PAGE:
Botox - Can It Really Treat Up To 12 Medical Conditions?

The Daily Mail has published an extensive article this weekend on the many medical conditions and ailments Botox is now used to treat - with the help of Woodford Medical's own Dr Mervyn Patterson.

A lady receiving Botox
A lady receiving Botox

Botox is 25 this year – that’s how many years since it was first approved for medical use.

And although it’s best known as an anti-wrinkle jab, last year just over half of its sales were for non-cosmetic uses.

Its first use was as a treatment for eye spasms – the active ingredient, botulinum toxin, works by blocking the nerve signals that tell muscles to contract, temporarily paralysing them.

Today, it’s widely used in children suffering from the limb stiffness of cerebral palsy, and this year it gained approval from the UK Medicines and Healthcare Products Regulatory Agency (MHRA) for treating ankle-movement problems after a stroke.

Botox has been officially approved for 12 conditions, and it – or other botulinum toxins – are being investigated for more than 20 medical uses.

Just this month, it was revealed that Botox may combat stomach cancer and trials are under way.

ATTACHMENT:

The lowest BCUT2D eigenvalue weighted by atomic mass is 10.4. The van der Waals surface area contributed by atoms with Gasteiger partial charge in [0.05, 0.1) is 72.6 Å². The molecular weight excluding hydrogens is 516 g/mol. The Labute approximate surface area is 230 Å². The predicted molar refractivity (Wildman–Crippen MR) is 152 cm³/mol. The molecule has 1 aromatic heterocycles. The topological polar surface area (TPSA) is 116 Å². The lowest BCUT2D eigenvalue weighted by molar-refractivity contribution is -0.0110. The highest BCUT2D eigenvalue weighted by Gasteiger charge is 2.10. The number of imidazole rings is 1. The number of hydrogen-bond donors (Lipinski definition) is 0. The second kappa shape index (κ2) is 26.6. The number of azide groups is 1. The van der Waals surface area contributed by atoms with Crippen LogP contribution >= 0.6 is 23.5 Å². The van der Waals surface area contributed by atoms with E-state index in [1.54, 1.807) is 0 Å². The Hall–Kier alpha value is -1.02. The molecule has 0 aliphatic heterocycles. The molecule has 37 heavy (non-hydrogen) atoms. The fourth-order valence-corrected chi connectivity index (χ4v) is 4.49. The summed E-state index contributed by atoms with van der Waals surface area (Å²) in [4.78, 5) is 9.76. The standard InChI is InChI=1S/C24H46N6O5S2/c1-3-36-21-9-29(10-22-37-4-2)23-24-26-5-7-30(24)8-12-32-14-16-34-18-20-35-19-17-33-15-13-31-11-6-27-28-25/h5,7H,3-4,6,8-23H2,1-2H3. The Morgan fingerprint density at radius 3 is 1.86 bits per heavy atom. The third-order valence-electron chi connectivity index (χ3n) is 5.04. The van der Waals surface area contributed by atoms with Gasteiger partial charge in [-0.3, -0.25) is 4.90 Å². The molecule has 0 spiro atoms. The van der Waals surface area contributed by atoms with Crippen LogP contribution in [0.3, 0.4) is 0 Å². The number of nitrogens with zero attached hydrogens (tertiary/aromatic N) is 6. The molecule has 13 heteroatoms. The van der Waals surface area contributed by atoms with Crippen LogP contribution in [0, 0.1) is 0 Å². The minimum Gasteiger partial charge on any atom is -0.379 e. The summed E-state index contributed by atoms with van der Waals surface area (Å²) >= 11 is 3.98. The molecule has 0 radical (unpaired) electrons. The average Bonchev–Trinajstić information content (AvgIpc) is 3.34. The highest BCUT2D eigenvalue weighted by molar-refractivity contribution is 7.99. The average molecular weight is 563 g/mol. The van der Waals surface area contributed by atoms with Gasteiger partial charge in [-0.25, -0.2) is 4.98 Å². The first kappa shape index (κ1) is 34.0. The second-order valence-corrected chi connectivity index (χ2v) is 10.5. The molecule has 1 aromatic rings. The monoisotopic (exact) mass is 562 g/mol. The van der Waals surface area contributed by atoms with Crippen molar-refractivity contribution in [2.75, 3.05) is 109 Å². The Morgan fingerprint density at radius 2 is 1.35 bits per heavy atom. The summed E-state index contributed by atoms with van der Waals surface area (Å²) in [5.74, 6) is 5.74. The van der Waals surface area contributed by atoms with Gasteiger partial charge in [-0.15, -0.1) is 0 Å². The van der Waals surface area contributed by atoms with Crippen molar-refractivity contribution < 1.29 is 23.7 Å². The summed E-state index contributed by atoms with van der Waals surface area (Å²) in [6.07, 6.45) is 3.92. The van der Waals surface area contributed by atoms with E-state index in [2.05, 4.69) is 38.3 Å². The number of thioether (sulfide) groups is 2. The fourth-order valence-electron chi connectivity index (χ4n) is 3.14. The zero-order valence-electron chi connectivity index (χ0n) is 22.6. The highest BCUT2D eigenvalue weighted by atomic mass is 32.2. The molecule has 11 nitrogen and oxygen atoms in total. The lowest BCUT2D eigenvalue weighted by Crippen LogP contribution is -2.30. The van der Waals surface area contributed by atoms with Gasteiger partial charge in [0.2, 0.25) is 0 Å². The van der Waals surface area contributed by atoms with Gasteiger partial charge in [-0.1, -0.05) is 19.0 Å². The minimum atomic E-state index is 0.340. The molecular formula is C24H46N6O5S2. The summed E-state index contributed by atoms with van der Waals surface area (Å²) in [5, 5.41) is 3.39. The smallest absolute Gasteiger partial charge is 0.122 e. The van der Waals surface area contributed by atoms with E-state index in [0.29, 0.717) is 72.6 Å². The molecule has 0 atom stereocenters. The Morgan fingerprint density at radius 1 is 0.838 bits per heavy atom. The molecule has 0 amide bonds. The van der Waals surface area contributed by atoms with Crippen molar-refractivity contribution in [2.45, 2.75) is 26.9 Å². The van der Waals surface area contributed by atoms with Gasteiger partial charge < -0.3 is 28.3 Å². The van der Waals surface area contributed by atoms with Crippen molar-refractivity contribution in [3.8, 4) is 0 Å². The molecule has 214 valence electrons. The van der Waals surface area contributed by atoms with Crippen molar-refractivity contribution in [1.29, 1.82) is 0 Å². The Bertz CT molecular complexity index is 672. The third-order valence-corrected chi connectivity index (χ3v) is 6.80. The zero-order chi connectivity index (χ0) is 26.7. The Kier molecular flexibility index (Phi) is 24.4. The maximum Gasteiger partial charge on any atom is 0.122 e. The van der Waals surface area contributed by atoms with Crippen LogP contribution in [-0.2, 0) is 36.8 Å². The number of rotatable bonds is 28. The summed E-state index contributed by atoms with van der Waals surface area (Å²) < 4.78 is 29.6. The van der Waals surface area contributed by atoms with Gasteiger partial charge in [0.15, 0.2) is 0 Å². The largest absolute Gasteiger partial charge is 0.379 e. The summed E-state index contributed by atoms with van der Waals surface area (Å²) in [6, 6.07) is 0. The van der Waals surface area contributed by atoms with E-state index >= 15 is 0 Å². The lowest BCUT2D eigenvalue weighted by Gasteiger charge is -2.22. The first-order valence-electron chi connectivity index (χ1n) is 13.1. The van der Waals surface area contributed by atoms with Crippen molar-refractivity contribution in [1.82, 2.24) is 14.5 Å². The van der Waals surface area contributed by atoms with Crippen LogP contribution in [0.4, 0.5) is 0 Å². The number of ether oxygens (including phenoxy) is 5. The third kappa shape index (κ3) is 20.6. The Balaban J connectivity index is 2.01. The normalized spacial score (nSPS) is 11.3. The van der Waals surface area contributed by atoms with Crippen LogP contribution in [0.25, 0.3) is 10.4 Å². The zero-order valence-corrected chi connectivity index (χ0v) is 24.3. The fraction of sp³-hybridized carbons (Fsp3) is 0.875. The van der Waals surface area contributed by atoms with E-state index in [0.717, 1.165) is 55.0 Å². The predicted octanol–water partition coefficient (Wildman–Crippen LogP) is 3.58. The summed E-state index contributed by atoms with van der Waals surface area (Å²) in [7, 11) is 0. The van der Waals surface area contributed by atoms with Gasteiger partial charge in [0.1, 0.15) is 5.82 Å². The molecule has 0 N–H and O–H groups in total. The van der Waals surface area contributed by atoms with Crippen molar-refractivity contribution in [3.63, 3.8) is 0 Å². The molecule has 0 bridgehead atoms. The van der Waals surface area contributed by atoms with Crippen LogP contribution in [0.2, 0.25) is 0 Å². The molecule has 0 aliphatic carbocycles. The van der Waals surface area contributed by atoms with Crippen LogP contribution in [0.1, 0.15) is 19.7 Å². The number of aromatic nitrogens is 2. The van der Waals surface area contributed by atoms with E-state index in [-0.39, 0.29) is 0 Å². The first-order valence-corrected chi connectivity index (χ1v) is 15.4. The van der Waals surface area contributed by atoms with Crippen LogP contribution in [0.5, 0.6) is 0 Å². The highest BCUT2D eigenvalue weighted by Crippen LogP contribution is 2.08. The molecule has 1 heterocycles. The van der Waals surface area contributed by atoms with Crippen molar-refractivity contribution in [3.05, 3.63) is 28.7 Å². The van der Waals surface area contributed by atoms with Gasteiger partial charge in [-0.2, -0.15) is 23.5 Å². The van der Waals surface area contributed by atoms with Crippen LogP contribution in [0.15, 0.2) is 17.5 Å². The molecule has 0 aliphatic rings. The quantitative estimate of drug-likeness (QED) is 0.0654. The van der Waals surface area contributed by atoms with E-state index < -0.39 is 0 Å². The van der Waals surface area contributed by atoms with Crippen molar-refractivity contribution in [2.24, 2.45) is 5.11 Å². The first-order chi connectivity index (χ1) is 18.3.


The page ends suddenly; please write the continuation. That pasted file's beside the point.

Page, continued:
‘It really is a phenomenal drug,’ says Dr Mervyn Patterson, a cosmetic doctor who has been using Botox for more than 15 years.

So, from top to toe, here are just a few of the more everyday ailments Botox can treat.

Sweating

Hyperhidrosis, or extreme sweating, often can’t be controlled by antiperspirants. But multiple, superficial injections of Botox have been shown in studies to reduce perspiration by more than 50 per cent in eight in ten patients. In half of patients, the effects last more than seven months.

A lady
A lady

How does it work?

Botox for Hyperhidrosis temporarily blocks the secretion of the chemical responsible for switching on sweat glands. About 12 to 20 jabs are given in affected areas, such as the armpits, hands, feet or face.

Scarring

After a wound from surgery such as a caesarean or an injury, some skin types develop thick, rope-like, keloid scarring. Dr Patterson says:

‘Those prone to keloid scarring generally know about it. Evidence has been around for some time that if Botox is injected in and around a scar as it is healing, the appearance is reduced.’

How does it work?

‘Reducing tensile force across a wound means less tension at the suture line, which translates into less scar tissue,’ explains Dr Patterson.

‘Tests on cells extracted from keloid wounds treated with Botox show less production of growth factors which stimulate scarring.’

Teeth Grinding

ContactAlso known as bruxism – stress is thought to lead to involuntary clenching of the jaw muscles, typically in sleep. It can permanently damage teeth as well as causing headaches and jaw pain.

Botox for Bruxism reduces grinding better than a placebo.

How does it work?

Dr Patterson says: ‘Botox is placed in the masseter, the main chewing muscle. Relief is within days and works in the majority of people. Another injection is usually required three months later but the effect after this is often prolonged.’

To book your Botox consultation with a Woodford Medical practitioner now please contact us.

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